Kuwaiti Artist Creates 'Cemetery of Banned Books' in Censorship Protest

Kuwaiti designer and artist Mohammad Sharaf created a “cemetery of banned books” on November 22, close to Kuwait’s Annual Book Fair, in protest against censorship by local authorities.

“The cemetery of banned books” remained in place for four hours before it was removed, the al-Qabas newspaper reported.

Kuwaiti authorities have banned more than 4,000 books in the past five years, according to the newspaper. Banned books include Gabriel Garcia Marquez’s One Hundred Years of Solitude and Victor Hugo’s The Hunchback of Notre Dame, Sharaf told Storyful. Children’s books and even an encyclopedia that had a photo of Michelangelo’s David in it have also been banned, the New York Times reported in what it called a stepping up of book banning in Kuwait.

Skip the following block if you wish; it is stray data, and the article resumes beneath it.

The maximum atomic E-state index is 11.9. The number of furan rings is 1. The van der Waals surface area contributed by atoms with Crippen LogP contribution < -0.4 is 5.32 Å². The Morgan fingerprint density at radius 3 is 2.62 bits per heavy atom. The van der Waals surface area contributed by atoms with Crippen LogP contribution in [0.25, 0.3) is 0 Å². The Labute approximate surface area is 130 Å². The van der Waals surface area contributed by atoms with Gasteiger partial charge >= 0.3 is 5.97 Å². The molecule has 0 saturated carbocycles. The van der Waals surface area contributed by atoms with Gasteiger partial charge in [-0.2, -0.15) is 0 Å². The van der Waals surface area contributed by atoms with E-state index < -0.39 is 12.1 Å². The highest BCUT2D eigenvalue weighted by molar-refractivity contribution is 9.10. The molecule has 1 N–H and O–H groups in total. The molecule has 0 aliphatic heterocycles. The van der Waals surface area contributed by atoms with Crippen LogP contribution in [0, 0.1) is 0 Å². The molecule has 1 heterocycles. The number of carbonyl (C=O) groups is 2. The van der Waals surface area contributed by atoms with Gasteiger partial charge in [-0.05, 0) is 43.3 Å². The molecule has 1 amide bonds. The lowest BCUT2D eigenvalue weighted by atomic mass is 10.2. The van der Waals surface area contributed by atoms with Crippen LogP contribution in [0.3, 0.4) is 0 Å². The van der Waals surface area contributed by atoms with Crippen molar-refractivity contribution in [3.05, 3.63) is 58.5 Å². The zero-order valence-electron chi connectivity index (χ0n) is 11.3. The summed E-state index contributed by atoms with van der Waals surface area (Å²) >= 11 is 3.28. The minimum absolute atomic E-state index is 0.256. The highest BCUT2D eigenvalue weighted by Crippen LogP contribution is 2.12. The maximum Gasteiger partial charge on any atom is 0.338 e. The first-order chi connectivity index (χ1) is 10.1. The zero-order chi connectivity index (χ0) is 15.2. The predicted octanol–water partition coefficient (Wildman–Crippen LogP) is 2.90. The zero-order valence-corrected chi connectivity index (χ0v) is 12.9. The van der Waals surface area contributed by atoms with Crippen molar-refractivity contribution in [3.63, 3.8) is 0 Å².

Sharaf described his cemetery as being a symbolic piece of protest and a public art intervention.

“The installation includes more than 200 headstones engraved with the names of some of the books that were banned by the government in recent years. These books vary from children’s books to encyclopedias, to novels, as well as political and religious books written by local and international authors,” Sharaf said. Credit: Yantli via Storyful